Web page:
British Museum

“Tribute of Jehu, son of Omri” reads the cuneiform caption over the second register from the top of the Black Obelisk. Discovered in 1846 by Austen Henry Layard at Nimrud, this four-sided, 6.5-foot-high stone stela was erected by the Assyrian king Shalmaneser III in about 841 B.C.E. It is carved with five registers of relief sculptures—each identified by a short caption running above the scene—and depicts the tributes paid by various kingdoms to Shalmaneser. At right, King Jehu (c. 841–814 B.C.E.) of the northern kingdom of Israel is shown bowing in obeisance as his tribute is presented to the Assyrian king: “Silver, gold, a golden bowl, a golden beaker, golden goblets, pitchers of gold, tin, staves for the hand of the king, [and] javelins.”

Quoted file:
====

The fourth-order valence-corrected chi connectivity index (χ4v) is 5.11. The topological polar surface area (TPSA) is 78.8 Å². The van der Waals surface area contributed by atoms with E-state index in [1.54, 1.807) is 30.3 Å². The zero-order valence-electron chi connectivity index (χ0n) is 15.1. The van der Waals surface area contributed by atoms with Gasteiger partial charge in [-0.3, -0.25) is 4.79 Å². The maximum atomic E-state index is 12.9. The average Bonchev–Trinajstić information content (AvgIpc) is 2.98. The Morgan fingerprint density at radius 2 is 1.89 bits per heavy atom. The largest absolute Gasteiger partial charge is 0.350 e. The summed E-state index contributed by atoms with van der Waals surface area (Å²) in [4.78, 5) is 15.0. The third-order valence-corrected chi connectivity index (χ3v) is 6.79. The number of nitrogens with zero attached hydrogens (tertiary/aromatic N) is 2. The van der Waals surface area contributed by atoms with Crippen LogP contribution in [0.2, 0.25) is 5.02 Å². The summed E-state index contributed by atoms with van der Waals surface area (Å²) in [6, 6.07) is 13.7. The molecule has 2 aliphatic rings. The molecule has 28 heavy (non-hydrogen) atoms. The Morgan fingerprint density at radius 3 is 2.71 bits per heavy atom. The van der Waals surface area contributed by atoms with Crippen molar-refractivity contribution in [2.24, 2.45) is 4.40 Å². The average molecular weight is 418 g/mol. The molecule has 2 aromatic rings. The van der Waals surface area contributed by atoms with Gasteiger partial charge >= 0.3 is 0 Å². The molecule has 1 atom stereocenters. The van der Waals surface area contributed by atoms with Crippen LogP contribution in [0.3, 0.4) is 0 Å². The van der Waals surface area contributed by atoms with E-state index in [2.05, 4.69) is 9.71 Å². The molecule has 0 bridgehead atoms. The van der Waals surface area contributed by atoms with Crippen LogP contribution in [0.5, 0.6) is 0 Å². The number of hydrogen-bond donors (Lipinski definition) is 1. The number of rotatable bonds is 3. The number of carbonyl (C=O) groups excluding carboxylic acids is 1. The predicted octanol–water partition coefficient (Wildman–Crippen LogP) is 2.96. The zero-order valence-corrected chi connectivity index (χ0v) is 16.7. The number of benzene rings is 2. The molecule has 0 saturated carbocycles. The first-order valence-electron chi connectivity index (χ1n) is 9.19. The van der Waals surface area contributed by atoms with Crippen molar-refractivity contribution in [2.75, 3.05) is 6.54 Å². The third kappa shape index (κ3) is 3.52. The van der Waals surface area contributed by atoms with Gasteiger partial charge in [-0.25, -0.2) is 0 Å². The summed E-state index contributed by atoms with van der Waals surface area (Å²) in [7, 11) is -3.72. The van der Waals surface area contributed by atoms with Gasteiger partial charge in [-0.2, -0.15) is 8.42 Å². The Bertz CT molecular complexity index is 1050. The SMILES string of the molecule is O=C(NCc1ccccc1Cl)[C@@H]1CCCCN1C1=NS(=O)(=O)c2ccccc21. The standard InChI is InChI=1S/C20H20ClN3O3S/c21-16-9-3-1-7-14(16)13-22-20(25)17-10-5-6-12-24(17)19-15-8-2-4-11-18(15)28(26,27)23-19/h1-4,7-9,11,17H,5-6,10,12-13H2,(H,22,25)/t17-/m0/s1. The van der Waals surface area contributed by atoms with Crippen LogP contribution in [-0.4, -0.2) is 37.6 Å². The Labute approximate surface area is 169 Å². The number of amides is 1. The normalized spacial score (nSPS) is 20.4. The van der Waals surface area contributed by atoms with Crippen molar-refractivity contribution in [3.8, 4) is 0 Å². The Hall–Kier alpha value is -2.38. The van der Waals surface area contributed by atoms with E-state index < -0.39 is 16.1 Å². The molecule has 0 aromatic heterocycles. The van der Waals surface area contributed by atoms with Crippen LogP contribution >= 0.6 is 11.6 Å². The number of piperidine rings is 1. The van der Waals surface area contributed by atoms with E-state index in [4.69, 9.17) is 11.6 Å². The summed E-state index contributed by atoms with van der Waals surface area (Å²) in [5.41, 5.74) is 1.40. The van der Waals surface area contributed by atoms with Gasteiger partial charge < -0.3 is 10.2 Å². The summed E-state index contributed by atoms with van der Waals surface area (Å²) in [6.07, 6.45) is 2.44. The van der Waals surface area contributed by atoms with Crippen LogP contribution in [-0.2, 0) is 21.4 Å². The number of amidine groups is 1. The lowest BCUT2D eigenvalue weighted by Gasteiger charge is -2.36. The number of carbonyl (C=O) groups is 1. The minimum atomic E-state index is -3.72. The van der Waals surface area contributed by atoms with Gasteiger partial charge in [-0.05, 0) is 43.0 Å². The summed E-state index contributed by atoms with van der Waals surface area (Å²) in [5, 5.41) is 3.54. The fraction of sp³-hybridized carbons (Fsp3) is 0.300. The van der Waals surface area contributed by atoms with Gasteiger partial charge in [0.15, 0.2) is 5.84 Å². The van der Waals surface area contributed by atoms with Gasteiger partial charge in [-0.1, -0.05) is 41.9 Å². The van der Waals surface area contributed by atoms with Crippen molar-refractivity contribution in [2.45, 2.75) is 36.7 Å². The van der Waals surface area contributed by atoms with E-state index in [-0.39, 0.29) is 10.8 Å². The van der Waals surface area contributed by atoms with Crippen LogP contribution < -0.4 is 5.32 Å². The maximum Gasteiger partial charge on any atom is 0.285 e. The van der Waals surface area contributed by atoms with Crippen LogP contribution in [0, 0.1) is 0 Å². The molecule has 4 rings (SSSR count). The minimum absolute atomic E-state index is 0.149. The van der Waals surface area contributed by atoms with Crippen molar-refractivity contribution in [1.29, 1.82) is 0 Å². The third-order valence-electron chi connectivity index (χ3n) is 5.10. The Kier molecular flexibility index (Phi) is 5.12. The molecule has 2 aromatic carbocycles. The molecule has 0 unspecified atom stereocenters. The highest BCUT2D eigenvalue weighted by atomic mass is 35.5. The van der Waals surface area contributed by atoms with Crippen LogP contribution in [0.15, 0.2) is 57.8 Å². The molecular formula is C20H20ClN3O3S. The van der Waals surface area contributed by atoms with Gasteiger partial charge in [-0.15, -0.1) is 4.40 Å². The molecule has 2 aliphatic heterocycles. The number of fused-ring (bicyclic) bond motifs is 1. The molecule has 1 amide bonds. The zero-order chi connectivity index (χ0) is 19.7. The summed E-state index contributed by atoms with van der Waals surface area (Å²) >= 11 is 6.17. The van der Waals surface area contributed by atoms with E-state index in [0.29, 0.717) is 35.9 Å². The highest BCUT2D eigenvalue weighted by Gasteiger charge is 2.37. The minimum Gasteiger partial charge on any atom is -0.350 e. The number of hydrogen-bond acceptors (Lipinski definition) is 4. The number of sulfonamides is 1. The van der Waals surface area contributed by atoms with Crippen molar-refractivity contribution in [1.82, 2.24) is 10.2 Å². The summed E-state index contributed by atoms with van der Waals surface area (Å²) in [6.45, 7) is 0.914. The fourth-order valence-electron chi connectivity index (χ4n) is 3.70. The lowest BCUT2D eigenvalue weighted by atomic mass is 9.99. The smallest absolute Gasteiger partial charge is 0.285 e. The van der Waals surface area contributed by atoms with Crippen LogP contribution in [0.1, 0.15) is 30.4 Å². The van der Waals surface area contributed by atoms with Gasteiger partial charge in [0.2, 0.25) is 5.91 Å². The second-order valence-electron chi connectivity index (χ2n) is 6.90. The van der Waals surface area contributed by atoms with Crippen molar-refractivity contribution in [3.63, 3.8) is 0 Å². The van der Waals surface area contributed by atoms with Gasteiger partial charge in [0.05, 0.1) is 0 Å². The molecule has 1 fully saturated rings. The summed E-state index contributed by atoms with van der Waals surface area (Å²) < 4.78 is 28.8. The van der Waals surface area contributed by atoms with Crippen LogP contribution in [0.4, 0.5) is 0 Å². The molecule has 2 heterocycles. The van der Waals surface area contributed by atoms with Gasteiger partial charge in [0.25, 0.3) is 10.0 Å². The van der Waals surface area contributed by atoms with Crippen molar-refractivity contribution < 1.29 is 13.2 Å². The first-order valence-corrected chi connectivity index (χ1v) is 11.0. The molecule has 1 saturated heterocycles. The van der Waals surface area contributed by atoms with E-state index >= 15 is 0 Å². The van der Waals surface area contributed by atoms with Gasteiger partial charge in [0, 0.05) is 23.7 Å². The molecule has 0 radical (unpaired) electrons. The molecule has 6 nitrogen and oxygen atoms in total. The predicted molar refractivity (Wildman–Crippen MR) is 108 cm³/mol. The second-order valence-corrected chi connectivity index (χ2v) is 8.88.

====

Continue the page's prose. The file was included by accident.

Interestingly, the Assyrians refer to Jehu as “son of Omri,” meaning “son of the house of Omri”—suggesting the existence of a northern Israelite dynasty dating back at least to the time of King Omri (c. 885–874 B.C.E), providing further confirmation of the chronology of the Book of Kings.